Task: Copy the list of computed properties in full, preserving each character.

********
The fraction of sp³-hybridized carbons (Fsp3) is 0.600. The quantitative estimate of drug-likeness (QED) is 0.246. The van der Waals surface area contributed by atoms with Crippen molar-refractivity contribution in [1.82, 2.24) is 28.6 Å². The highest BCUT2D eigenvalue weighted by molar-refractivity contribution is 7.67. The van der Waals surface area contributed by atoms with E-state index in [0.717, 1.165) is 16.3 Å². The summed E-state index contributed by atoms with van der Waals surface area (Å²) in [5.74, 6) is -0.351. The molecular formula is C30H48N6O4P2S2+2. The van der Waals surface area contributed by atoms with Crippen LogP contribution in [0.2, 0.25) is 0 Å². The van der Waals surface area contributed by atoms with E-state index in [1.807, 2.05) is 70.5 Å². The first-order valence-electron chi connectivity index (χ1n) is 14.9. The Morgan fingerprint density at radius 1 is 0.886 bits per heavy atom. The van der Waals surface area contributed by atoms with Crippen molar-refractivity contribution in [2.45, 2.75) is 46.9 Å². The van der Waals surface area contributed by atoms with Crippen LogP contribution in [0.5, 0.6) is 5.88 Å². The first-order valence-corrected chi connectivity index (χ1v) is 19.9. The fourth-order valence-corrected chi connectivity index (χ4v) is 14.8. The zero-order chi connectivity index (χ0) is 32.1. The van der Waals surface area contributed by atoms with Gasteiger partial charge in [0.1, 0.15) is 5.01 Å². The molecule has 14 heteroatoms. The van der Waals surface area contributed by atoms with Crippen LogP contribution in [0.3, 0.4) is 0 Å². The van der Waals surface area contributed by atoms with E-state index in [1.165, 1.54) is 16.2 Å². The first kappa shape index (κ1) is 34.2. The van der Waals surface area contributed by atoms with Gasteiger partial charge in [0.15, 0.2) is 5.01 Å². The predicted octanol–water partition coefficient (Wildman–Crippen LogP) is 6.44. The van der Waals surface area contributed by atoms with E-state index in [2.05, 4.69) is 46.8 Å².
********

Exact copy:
The fraction of sp³-hybridized carbons (Fsp3) is 0.600. The quantitative estimate of drug-likeness (QED) is 0.246. The van der Waals surface area contributed by atoms with Crippen molar-refractivity contribution in [1.82, 2.24) is 28.6 Å². The highest BCUT2D eigenvalue weighted by molar-refractivity contribution is 7.67. The van der Waals surface area contributed by atoms with E-state index in [0.717, 1.165) is 16.3 Å². The summed E-state index contributed by atoms with van der Waals surface area (Å²) in [5.74, 6) is -0.351. The molecular formula is C30H48N6O4P2S2+2. The van der Waals surface area contributed by atoms with Crippen LogP contribution in [0.2, 0.25) is 0 Å². The van der Waals surface area contributed by atoms with E-state index in [1.807, 2.05) is 70.5 Å². The first-order valence-electron chi connectivity index (χ1n) is 14.9. The Morgan fingerprint density at radius 1 is 0.886 bits per heavy atom. The van der Waals surface area contributed by atoms with Crippen molar-refractivity contribution in [2.45, 2.75) is 46.9 Å². The van der Waals surface area contributed by atoms with Crippen LogP contribution in [0.5, 0.6) is 5.88 Å². The first-order valence-corrected chi connectivity index (χ1v) is 19.9. The fourth-order valence-corrected chi connectivity index (χ4v) is 14.8. The zero-order chi connectivity index (χ0) is 32.1. The van der Waals surface area contributed by atoms with Gasteiger partial charge in [0.1, 0.15) is 5.01 Å². The molecule has 14 heteroatoms. The van der Waals surface area contributed by atoms with Crippen LogP contribution in [0.3, 0.4) is 0 Å². The van der Waals surface area contributed by atoms with E-state index in [1.165, 1.54) is 16.2 Å². The first kappa shape index (κ1) is 34.2. The van der Waals surface area contributed by atoms with Gasteiger partial charge in [0.15, 0.2) is 5.01 Å². The predicted octanol–water partition coefficient (Wildman–Crippen LogP) is 6.44. The van der Waals surface area contributed by atoms with E-state index in [2.05, 4.69) is 46.8 Å².